SIU receives largest black carp specimen for invasive species study
April 19, 2018
SIU researchers this winter received what is believed to be the largest specimen of the invasive fish species black carp ever brought in for scientific analysis.
The fish, a 115-pound female caught in February by commercial fishers on the Mississippi River near Cape Girardeau, Mo., could help unlock important secrets about its range, health and reproductive potential in that river and its larger tributaries, said Gregory Whitledge, associate professor of zoology at SIU.
SIU took possession of the fish after the fishers contacted the university. SIU manages a program funded by the Illinois Department of Natural Resources that pays commercial fishers for black carp that they catch and turn over to the university for scientific research.
Researchers, including graduate student Hudman Evans, who is writing his master’s thesis in zoology on the invasive black carp issue, removed key organs and tissue samples that will tell the scientists much about the individual and its population. SIU also cooperates with the U.S. Geological Survey and IDNR on the research.
Evans said he became interested in fisheries as a middle school student and became interested in black carp after searching for graduate school opportunities. So far, his research has included capturing specimens and examining their diet in order to determine if they are eating the same prey as native fish species.
“This specimen will contribute diet analysis data to my project and also shed light on how black carp diets change as they get older and grow to bigger sizes,” he said.
Black carp initially were brought to the United States from their native China as a potential means of controlling parasite-carrying snails that were damaging aquaculture fish in the southern states. At some point, however, some of them escaped – possibly during flooding events – and made their way to the Mississippi River.
The first wild black carp were caught in the river during the early 2000’s. But during the last five years, commercial fishers increasingly have reported catching them in nets along with the game fish they are seeking. It’s a worrying trend Whitledge said, and one that SIU is on the vanguard of investigating.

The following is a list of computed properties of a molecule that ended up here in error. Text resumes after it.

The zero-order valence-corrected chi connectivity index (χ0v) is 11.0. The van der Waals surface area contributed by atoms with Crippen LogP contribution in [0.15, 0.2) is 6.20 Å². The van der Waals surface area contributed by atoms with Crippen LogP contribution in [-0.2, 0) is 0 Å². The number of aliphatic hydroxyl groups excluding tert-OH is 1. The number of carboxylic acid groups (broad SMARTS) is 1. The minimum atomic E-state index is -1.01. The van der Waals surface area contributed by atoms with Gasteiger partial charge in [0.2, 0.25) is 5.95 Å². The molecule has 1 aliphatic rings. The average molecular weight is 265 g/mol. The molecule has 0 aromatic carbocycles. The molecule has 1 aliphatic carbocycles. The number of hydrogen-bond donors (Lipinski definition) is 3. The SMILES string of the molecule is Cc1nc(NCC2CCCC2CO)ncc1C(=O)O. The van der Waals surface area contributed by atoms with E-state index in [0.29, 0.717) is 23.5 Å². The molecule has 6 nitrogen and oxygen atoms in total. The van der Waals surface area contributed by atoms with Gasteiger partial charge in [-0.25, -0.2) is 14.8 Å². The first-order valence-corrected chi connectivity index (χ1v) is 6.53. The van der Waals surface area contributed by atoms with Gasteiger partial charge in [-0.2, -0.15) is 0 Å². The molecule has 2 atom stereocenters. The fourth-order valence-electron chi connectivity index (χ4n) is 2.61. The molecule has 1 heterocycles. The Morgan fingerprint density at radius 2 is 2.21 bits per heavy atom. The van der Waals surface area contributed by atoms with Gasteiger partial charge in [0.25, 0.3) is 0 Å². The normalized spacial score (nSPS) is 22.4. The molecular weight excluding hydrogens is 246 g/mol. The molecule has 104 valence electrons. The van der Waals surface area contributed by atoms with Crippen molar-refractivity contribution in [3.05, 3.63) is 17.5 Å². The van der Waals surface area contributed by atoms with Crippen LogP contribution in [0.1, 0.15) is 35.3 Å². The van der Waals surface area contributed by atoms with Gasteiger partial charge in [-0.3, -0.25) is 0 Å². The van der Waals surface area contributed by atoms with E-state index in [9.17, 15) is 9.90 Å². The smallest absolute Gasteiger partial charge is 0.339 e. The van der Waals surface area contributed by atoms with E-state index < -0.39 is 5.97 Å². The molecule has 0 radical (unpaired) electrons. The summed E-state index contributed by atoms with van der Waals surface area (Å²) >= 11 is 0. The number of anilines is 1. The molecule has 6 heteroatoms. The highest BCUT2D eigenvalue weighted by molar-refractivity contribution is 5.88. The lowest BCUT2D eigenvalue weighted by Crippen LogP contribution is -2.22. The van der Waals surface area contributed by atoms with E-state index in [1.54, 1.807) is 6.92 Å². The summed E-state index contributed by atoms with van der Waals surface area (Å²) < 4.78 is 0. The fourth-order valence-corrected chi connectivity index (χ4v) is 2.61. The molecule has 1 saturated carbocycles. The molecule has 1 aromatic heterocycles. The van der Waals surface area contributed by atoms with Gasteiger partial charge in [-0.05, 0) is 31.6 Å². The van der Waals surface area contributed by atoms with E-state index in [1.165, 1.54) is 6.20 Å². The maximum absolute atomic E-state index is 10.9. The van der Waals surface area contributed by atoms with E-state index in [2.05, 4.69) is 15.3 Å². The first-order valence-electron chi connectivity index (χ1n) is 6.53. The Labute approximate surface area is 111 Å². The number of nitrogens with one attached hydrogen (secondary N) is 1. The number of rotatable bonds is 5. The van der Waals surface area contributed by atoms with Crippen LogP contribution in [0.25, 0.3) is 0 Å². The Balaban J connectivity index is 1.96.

“We have several projects going with the black carp, as well as Asian carp, another invasive species,” Whitledge said. “We hope this fish will tell us more about how black carp might impact native species, how big the potential population is, their range and how fast they are expanding.”
Typically, only commercial fishing outfits catch the fish, as its location and feeding habits lend it more to those practices than the typical rod-and-reel angler. Whitledge said the enormous specimen is certainly the largest ever brought in for scientific research, and quite possibly the largest ever caught in the United States.
When he heard about the catch, Whitledge said he was excited.
“I wanted to get a look at it because it’s much bigger than anything we’ve seen so far,” he said. “I’m curious to find out all we can. We knew they were capable of growing this big, but this is one that is large enough that it is still quite an event. “
SIU is playing a leading role in finding out more about the problems it and the Asian carp might cause. As such, the university has received about 150 specimens caught all up and down the Mississippi River during the last few years.
“We are sitting here in the heart of the range into which these fish are expanding,” Whitledge said, adding that he and others also are working with funding from U.S. Fish and Wildlife Service.
In particular, scientists are concerned about the invasive species impact on native mussels, a favorite food that also are listed as threatened or endangered. As a bottom-feeder, it also likely competes for food with popular game fish, such as catfish.
“So looking at their diets is important,” Whitledge said.
To determine the specimen’s age, researchers will closely examine the specimen’s otoliths, bony anatomical structures in its ear, which forms tree-like rings at certain intervals as it grows. The oldest such specimen so far identified was 16 years old, but Whitledge said this specimen’s size indicates it may be older than that one.
“This is the largest individual so far, so one thing we’re trying to understand is how old they get and how that might impact the size of the potential population,” he said.
Scientists also will analyze the chemical composition of this fish’s otoliths using mass spectrometry methods to try to determine where the fish spent most of its time. They also will examine the fish’s reproductive system and its overall health and growth rate, which might tell them how well the species is doing in the Mississippi River.
In China, the fish lives in larger rivers and tributaries, so the Mississippi River would seem an ideal habitat. While they can live in still waters such as ponds or lakes, the species requires flowing water to successfully hatch its eggs.